It is incredible how far calculators have come since my parents were in college, which was when the square root key came out. Calculators since then have evolved into machines that can take natural logarithms, sines, cosines, arcsines, and so on. The funny thing is that calculators have not gotten any "smarter" since then. In fact, calculators are still basically limited to the four basic operations: addition, subtraction, multiplication, and division! So what is it that allows calculators to evaluate logs, trigonometric functions, and exponents? This ability is due in large part to the Taylor series, which has allowed mathematicians (and calculators) to approximate functions,such as those given above, with polynomials. These polynomials, called Taylor Polynomials, are easy for a calculator manipulate because the calculator uses only the four basic arithmetic operators.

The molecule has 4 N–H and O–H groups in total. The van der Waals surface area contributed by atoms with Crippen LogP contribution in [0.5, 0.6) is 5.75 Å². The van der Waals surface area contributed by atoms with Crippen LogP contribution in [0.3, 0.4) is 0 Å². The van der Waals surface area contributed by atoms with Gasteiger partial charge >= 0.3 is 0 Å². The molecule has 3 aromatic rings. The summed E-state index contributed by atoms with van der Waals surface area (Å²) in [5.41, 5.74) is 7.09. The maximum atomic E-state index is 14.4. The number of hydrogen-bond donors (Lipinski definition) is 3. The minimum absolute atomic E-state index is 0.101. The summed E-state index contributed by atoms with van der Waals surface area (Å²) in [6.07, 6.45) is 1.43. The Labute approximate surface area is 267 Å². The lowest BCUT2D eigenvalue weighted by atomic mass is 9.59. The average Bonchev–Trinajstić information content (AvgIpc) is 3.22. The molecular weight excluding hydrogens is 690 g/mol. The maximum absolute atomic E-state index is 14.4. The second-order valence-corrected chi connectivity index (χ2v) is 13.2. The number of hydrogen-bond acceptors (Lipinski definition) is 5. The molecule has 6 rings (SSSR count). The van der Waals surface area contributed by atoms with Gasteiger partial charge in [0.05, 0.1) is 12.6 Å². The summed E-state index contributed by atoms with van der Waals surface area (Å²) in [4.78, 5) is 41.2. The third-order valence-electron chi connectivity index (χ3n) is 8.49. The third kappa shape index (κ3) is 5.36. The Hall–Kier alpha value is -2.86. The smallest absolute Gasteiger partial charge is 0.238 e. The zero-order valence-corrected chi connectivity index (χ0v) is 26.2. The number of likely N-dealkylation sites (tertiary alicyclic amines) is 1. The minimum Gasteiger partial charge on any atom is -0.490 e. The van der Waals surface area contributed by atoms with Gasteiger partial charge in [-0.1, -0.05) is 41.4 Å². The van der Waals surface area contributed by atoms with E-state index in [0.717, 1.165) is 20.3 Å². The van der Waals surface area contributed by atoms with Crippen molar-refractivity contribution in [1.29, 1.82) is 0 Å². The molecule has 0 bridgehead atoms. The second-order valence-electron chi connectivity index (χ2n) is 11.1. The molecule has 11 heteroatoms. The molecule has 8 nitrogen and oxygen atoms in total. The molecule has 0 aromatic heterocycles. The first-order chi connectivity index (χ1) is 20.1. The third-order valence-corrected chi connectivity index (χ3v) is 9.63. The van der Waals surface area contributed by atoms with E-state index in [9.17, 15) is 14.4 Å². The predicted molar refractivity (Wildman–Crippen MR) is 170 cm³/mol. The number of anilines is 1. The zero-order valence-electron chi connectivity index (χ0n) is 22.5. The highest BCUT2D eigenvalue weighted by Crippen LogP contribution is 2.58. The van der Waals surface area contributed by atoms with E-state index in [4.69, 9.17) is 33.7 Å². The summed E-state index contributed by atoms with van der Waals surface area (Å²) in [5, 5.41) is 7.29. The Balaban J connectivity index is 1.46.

So how do mathematicians take a function and turn it into a polynomial function? Lets find out. First, lets assume that we have a function in the form y= f(x) that looks like the graph below.
We'll start out trying to approximate function values near x=0. To do this we start out using the lowest order polynomial, f0(x)=a0, that passes through the y-intercept of the graph (0,f(0)). So f(0)=ao.
Next, we see that the graph of f1(x)= a0 + a1x will also pass through x= 0, and will have the same slope as f(x) if we let a0=f1(0).
Now, if we want to get a better polynomial approximation for this function, which we do of course, we must make a few generalizations. First, we let the polynomial fn(x)= a0 + a1x + a2x2 + ... + anxn approximate f(x) near x=0, and let this functions first n derivatives match the the derivatives of f(x) at x=0. So if we want to make the derivatives of fn(x) equal to f(x) at x=0, we have to chose the coefficients a0 through an properly. How do we do this? We'll write down the polynomial and its...